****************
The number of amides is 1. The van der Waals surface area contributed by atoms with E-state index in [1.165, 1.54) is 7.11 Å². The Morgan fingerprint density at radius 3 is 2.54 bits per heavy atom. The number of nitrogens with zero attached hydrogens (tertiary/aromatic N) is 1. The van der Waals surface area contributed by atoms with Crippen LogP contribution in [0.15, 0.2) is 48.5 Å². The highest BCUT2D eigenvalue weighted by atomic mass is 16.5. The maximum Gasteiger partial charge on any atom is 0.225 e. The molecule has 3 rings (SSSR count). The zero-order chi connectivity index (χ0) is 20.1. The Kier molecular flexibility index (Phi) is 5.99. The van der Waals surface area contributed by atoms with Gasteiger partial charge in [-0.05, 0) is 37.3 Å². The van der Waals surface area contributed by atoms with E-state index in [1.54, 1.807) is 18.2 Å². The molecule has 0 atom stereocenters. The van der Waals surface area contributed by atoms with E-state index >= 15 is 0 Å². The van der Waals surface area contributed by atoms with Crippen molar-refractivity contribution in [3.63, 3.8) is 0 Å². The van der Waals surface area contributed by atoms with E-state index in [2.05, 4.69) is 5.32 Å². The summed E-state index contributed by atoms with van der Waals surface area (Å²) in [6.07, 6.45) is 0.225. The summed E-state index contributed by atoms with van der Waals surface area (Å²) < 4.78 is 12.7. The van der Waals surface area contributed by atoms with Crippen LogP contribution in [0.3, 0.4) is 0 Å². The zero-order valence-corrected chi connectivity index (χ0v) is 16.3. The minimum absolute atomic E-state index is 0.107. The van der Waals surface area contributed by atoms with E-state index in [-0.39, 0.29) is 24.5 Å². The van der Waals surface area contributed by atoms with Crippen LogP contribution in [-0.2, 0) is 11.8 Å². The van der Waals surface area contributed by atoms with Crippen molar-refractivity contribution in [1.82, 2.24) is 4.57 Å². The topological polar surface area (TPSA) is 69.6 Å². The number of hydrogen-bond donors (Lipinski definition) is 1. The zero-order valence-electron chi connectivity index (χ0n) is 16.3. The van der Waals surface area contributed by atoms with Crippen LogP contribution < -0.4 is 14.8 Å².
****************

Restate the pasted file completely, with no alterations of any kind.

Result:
The number of amides is 1. The van der Waals surface area contributed by atoms with E-state index in [1.165, 1.54) is 7.11 Å². The Morgan fingerprint density at radius 3 is 2.54 bits per heavy atom. The number of nitrogens with zero attached hydrogens (tertiary/aromatic N) is 1. The van der Waals surface area contributed by atoms with Crippen LogP contribution in [0.15, 0.2) is 48.5 Å². The highest BCUT2D eigenvalue weighted by atomic mass is 16.5. The maximum Gasteiger partial charge on any atom is 0.225 e. The molecule has 3 rings (SSSR count). The zero-order chi connectivity index (χ0) is 20.1. The Kier molecular flexibility index (Phi) is 5.99. The van der Waals surface area contributed by atoms with Gasteiger partial charge in [-0.05, 0) is 37.3 Å². The van der Waals surface area contributed by atoms with E-state index in [1.54, 1.807) is 18.2 Å². The molecule has 0 atom stereocenters. The van der Waals surface area contributed by atoms with E-state index >= 15 is 0 Å². The van der Waals surface area contributed by atoms with Crippen molar-refractivity contribution in [3.63, 3.8) is 0 Å². The van der Waals surface area contributed by atoms with E-state index in [2.05, 4.69) is 5.32 Å². The summed E-state index contributed by atoms with van der Waals surface area (Å²) in [6.07, 6.45) is 0.225. The summed E-state index contributed by atoms with van der Waals surface area (Å²) < 4.78 is 12.7. The van der Waals surface area contributed by atoms with Crippen LogP contribution in [0.3, 0.4) is 0 Å². The zero-order valence-corrected chi connectivity index (χ0v) is 16.3. The minimum absolute atomic E-state index is 0.107. The van der Waals surface area contributed by atoms with E-state index in [-0.39, 0.29) is 24.5 Å². The van der Waals surface area contributed by atoms with Crippen LogP contribution in [-0.2, 0) is 11.8 Å². The van der Waals surface area contributed by atoms with Crippen molar-refractivity contribution in [1.82, 2.24) is 4.57 Å². The topological polar surface area (TPSA) is 69.6 Å². The number of hydrogen-bond donors (Lipinski definition) is 1. The zero-order valence-electron chi connectivity index (χ0n) is 16.3. The van der Waals surface area contributed by atoms with Crippen LogP contribution < -0.4 is 14.8 Å².